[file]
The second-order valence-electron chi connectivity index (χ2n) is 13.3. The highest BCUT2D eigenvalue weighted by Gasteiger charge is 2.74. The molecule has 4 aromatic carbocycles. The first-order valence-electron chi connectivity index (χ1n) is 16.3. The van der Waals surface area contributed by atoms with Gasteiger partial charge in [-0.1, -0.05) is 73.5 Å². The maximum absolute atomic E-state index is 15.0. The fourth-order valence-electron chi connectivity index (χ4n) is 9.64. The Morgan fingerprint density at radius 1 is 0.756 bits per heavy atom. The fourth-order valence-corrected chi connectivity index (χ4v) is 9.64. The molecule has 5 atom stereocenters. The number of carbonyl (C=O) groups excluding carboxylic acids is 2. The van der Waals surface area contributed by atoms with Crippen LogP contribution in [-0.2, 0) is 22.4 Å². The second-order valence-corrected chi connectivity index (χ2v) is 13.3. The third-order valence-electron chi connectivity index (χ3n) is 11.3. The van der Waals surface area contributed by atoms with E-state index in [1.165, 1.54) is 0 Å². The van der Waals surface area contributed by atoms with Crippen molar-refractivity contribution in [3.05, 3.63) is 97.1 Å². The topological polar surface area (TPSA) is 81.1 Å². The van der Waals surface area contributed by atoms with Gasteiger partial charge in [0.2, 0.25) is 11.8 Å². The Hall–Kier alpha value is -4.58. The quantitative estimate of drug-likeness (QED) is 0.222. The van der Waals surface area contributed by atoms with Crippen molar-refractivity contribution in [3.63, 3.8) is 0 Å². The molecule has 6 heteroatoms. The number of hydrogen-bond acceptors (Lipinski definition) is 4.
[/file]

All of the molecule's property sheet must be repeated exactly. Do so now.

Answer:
The second-order valence-electron chi connectivity index (χ2n) is 13.3. The highest BCUT2D eigenvalue weighted by Gasteiger charge is 2.74. The molecule has 4 aromatic carbocycles. The first-order valence-electron chi connectivity index (χ1n) is 16.3. The van der Waals surface area contributed by atoms with Gasteiger partial charge in [-0.1, -0.05) is 73.5 Å². The maximum absolute atomic E-state index is 15.0. The fourth-order valence-electron chi connectivity index (χ4n) is 9.64. The Morgan fingerprint density at radius 1 is 0.756 bits per heavy atom. The fourth-order valence-corrected chi connectivity index (χ4v) is 9.64. The molecule has 5 atom stereocenters. The number of carbonyl (C=O) groups excluding carboxylic acids is 2. The van der Waals surface area contributed by atoms with Crippen LogP contribution in [-0.2, 0) is 22.4 Å². The second-order valence-corrected chi connectivity index (χ2v) is 13.3. The third-order valence-electron chi connectivity index (χ3n) is 11.3. The van der Waals surface area contributed by atoms with E-state index in [1.165, 1.54) is 0 Å². The van der Waals surface area contributed by atoms with Crippen molar-refractivity contribution in [3.05, 3.63) is 97.1 Å². The topological polar surface area (TPSA) is 81.1 Å². The van der Waals surface area contributed by atoms with Gasteiger partial charge in [0.2, 0.25) is 11.8 Å². The Hall–Kier alpha value is -4.58. The quantitative estimate of drug-likeness (QED) is 0.222. The van der Waals surface area contributed by atoms with Crippen molar-refractivity contribution in [3.63, 3.8) is 0 Å². The molecule has 6 heteroatoms. The number of hydrogen-bond acceptors (Lipinski definition) is 4.